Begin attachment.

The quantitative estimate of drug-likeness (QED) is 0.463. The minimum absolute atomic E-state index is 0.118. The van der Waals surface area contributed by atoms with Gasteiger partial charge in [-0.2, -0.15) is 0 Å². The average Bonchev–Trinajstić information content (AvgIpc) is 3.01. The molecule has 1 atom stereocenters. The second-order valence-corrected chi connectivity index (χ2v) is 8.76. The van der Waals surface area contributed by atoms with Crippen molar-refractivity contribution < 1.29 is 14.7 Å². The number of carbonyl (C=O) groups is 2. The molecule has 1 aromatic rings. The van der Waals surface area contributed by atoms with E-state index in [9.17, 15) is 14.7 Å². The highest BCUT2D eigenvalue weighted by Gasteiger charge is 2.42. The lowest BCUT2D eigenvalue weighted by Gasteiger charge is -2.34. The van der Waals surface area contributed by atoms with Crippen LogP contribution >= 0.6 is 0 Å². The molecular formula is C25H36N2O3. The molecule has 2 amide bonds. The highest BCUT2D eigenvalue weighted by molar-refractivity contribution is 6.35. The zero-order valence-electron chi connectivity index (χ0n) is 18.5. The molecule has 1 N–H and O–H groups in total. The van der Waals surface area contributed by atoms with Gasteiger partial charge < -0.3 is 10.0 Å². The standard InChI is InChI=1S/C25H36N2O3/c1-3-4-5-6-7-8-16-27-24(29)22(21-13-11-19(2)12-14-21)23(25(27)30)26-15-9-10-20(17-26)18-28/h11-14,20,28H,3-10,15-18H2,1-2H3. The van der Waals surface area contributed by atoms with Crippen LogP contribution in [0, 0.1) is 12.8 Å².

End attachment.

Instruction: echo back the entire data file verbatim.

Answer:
The quantitative estimate of drug-likeness (QED) is 0.463. The minimum absolute atomic E-state index is 0.118. The van der Waals surface area contributed by atoms with Gasteiger partial charge in [-0.2, -0.15) is 0 Å². The average Bonchev–Trinajstić information content (AvgIpc) is 3.01. The molecule has 1 atom stereocenters. The second-order valence-corrected chi connectivity index (χ2v) is 8.76. The van der Waals surface area contributed by atoms with Crippen molar-refractivity contribution < 1.29 is 14.7 Å². The number of carbonyl (C=O) groups is 2. The molecule has 1 aromatic rings. The van der Waals surface area contributed by atoms with E-state index in [9.17, 15) is 14.7 Å². The highest BCUT2D eigenvalue weighted by Gasteiger charge is 2.42. The lowest BCUT2D eigenvalue weighted by Gasteiger charge is -2.34. The van der Waals surface area contributed by atoms with Crippen LogP contribution >= 0.6 is 0 Å². The molecular formula is C25H36N2O3. The molecule has 2 amide bonds. The highest BCUT2D eigenvalue weighted by molar-refractivity contribution is 6.35. The zero-order valence-electron chi connectivity index (χ0n) is 18.5. The molecule has 1 N–H and O–H groups in total. The van der Waals surface area contributed by atoms with Gasteiger partial charge < -0.3 is 10.0 Å². The standard InChI is InChI=1S/C25H36N2O3/c1-3-4-5-6-7-8-16-27-24(29)22(21-13-11-19(2)12-14-21)23(25(27)30)26-15-9-10-20(17-26)18-28/h11-14,20,28H,3-10,15-18H2,1-2H3. The van der Waals surface area contributed by atoms with Crippen LogP contribution in [0, 0.1) is 12.8 Å².